We speak to the company behind an innovative new risk assessment tool which is poised to help the NHS and private health and care providers meet their fire safety obligations
Risk Warden will help NHS trusts to improve fire risk surveys and protect buildings and their occupants from the spread of fire
“The NHS is considered to be pretty terrible at keeping pace with what needs to be done in terms of fire risks within their buildings.”
This worrying observation comes from of Colin Simpson, founding director of Risk Warden, a compliance management tool that will help hospitals, health centres and care homes to meet their obligations under current fire safety regulations.
Many hospitals, in particular, will not carry out proper risk assessments and very often they do not necessarily do all they are supposed to do
“Many hospitals, in particular, will not carry out proper risk assessments”, he said, “and very often they do not necessarily do all they are supposed to do.
“Once they have carried out one risk assessment they think they have discharged their responsibility and they are not adept at making improvements and meeting the regulatory standards in the same way a commercial organisation would be.”
This timely warning comes in the wake of the Grenfell Tower fire, which highlighted vulnerabilities in fire risk management, particularly in high-rise buildings, similar to many ward blocks within traditional district general hospitals up and down the country.
Every hospital is under a legal obligation to carry out regular fire risk assessments and to fix any problems these probes highlight.
But, in most hospitals, damaged and misused fire doors, faulty alarms, and issues with building work impacting on fire prevention strategies mean that, in the event of a blaze, buildings, and their occupants, could still be at risk.
Simpson explains: “Currently, hospitals will appoint a fire officer, or they will have one across a group of hospitals.
“They will be responsible for carrying out a risk assessment and this tends to be done on paper, very often with several reports or sheets clipped together. These are then ‘filed’ in a drawer or, in a small number of cases, electronically.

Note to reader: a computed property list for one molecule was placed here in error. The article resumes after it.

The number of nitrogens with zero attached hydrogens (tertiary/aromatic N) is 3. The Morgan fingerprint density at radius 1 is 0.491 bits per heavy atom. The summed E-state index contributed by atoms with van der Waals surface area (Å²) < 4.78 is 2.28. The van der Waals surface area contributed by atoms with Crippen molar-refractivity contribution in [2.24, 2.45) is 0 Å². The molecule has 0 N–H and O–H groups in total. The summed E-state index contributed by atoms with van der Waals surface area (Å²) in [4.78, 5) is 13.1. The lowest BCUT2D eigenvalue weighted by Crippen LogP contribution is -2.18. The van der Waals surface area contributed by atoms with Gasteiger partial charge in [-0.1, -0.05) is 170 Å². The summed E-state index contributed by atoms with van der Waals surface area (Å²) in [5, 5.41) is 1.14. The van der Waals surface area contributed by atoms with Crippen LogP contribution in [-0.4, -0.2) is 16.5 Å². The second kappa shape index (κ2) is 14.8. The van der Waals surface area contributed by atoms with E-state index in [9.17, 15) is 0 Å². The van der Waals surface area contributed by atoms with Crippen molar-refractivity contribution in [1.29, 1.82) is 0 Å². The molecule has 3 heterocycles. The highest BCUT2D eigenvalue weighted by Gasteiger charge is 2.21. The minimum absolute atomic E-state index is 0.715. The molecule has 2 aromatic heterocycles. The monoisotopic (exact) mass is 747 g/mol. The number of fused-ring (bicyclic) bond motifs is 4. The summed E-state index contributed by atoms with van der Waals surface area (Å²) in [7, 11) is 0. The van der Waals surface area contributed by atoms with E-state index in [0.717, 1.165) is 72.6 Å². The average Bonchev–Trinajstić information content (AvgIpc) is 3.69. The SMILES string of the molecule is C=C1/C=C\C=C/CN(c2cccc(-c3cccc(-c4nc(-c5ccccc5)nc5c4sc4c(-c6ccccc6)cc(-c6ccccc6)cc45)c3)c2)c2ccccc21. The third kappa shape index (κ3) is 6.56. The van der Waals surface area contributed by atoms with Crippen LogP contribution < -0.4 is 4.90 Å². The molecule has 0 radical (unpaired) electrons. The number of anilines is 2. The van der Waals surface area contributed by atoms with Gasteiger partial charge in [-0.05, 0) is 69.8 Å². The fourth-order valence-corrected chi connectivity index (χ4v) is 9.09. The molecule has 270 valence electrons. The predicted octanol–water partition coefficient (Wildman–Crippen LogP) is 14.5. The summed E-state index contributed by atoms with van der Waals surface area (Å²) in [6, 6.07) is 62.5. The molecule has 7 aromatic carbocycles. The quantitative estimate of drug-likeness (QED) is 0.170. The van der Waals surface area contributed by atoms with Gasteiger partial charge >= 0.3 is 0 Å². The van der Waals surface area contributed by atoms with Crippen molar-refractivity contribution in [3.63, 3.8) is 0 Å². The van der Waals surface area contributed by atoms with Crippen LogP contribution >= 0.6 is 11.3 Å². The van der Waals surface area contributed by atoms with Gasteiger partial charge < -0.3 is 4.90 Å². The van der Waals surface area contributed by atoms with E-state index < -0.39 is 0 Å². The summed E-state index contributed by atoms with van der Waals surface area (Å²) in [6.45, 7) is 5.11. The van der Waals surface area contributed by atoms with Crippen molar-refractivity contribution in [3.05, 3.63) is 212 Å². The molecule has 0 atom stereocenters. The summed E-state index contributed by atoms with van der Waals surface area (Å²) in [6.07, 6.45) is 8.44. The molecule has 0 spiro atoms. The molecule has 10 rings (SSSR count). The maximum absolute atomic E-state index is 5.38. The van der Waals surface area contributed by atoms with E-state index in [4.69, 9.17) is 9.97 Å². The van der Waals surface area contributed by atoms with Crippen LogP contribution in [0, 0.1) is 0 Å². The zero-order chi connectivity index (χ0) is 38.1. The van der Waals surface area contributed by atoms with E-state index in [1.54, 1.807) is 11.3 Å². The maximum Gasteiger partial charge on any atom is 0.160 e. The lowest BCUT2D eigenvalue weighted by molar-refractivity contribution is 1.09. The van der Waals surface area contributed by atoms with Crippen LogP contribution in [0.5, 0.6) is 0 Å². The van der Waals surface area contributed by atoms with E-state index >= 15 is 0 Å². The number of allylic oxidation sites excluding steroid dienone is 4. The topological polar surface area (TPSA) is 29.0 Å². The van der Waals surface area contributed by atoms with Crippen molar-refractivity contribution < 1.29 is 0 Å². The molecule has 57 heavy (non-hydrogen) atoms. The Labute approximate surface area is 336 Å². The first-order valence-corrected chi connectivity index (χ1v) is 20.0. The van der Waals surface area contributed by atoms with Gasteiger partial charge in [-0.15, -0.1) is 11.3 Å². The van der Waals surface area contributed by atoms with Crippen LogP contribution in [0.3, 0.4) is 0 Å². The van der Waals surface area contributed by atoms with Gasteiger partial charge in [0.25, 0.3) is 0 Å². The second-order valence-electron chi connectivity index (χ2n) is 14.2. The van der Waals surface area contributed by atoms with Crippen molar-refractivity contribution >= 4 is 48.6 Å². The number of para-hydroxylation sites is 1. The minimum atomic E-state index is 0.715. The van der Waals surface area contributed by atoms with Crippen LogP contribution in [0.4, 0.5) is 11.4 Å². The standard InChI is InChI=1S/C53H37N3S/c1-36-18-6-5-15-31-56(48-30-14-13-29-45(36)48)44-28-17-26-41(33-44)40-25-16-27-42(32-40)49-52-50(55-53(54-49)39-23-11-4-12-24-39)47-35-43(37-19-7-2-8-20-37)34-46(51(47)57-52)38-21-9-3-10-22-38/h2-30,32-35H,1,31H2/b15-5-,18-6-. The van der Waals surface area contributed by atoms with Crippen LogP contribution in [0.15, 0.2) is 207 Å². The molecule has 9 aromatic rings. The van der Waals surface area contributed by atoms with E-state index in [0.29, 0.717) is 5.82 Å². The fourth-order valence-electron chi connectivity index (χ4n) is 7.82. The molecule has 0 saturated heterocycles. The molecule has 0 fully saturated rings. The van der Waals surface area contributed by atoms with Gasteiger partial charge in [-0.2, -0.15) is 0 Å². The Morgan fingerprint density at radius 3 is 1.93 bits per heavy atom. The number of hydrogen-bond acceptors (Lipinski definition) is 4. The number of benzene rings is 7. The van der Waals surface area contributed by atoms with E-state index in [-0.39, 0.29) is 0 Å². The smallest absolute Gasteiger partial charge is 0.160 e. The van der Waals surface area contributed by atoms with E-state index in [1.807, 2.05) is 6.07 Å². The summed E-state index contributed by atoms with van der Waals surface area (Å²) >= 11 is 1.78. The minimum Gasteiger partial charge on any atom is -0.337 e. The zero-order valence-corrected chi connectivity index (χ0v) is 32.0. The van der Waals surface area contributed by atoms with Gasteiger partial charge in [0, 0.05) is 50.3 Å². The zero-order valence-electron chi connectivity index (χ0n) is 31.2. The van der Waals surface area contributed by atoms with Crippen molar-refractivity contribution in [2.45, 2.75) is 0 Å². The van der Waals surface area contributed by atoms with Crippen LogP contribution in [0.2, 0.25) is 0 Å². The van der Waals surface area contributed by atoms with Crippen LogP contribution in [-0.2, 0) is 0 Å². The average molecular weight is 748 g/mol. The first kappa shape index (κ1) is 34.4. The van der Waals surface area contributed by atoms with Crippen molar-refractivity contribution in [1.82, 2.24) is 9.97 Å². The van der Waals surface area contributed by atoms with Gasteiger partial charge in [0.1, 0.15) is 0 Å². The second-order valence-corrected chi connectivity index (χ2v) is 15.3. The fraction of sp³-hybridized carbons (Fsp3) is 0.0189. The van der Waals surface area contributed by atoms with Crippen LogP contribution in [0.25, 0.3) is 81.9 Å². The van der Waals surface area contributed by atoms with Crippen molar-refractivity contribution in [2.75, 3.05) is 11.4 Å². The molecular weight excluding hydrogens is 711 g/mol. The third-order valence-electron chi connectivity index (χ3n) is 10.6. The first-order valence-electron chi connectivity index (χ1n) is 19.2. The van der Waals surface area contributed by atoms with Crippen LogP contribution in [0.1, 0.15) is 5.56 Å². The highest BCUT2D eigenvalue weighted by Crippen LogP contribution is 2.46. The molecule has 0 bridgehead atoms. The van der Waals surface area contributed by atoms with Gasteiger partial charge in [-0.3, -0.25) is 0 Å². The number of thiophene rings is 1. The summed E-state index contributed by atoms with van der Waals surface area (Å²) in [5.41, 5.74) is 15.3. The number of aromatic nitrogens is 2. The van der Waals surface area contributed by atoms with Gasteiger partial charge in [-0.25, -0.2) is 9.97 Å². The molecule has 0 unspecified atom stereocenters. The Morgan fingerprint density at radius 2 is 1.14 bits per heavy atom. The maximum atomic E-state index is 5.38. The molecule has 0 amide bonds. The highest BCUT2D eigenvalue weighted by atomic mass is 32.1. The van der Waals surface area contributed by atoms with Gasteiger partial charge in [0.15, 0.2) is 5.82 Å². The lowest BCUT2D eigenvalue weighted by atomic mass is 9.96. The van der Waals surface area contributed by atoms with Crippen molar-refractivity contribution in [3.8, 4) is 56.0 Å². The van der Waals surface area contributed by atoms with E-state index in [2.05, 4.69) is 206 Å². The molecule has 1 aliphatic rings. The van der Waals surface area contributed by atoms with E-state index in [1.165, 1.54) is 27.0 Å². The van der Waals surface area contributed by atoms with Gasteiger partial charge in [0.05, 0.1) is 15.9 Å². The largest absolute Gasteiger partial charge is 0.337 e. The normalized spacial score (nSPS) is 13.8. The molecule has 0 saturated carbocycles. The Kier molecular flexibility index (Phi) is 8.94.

“Actions that need to be taken should be noted and any work carried out. However, with current systems how can we be sure who looks at it, who is responsible, and whether the work has been done?”
We know hospitals don’t have money and there are greater priorities in terms of patient care, but fire risk is important, assessments must legally be carried out, and we want to make it easier to do this
These concerns were the driving force behind the design of Risk Warden, a cloud-based open-protocol compliance management solution which enables organisations to effectively and comprehensively manage fire risk across single rooms, entire facilities, or across a number of buildings.
Template-driven, the system, which can also be adapted to cover gas, asbestos, security and other key compliance areas, can be tailored by an organisation to exactly reflect its regulatory responsibilities.
Importantly for the NHS, it also enables actions to be attributed to specific people and tracks whether they have been completed, if necessary escalating issues to designated senior managers. Simpson said: “The software has been developed in line with Health Technical Memorandum 05-01: Managing Healthcare Fire Safety, which sets out the responsibilities healthcare organisations have to protect their buildings and those using them.
“Risk Warden provides a visual model for compliance, with secure storage of all recorded date.”
With a 30-year background in the fire service, Simpson hopes the solution will be adopted across the NHS, ensuring all buildings are fit for purpose and continue to be improved and upgraded.
The solution provides an online report on fire risk
“It’s about collating all the data and highlighting actions that need to be taken, then, importantly, ensuring they are carried out,” he said.
“Risk Warden will issue reports and there is the option to link them to a whole series of actions. These are labelled imminent, important, or even advisory.”
He added: “All hospitals should have these reports, but increasingly we are finding that they do not.
The NHS is considered to be pretty terrible at keeping pace with what needs to be done in terms of fire risks within their buildings
“Risk Warden makes is easier to ensure the correct paperwork is in order and that a building meets fire regulations.”
For cash-strapped hospitals, the start-up costs associated with Risk Warden are relatively low and then, vitally, costs can be paid annually or monthly.
“We know hospitals don’t have money and there are greater priorities in terms of patient care, but fire risk is important, assessments must legally be carried out, and we want to make it easier to do this,” said Simpson.
“From a desktop anywhere you can call up all the data and manage the response.
“We are already seeing interest from hospitals and expect to be speaking with more as fire assessments are carried out in the wake of the Grenfell Tower incident.”
The system will send reminders and attribute a timescale to repairs and improvements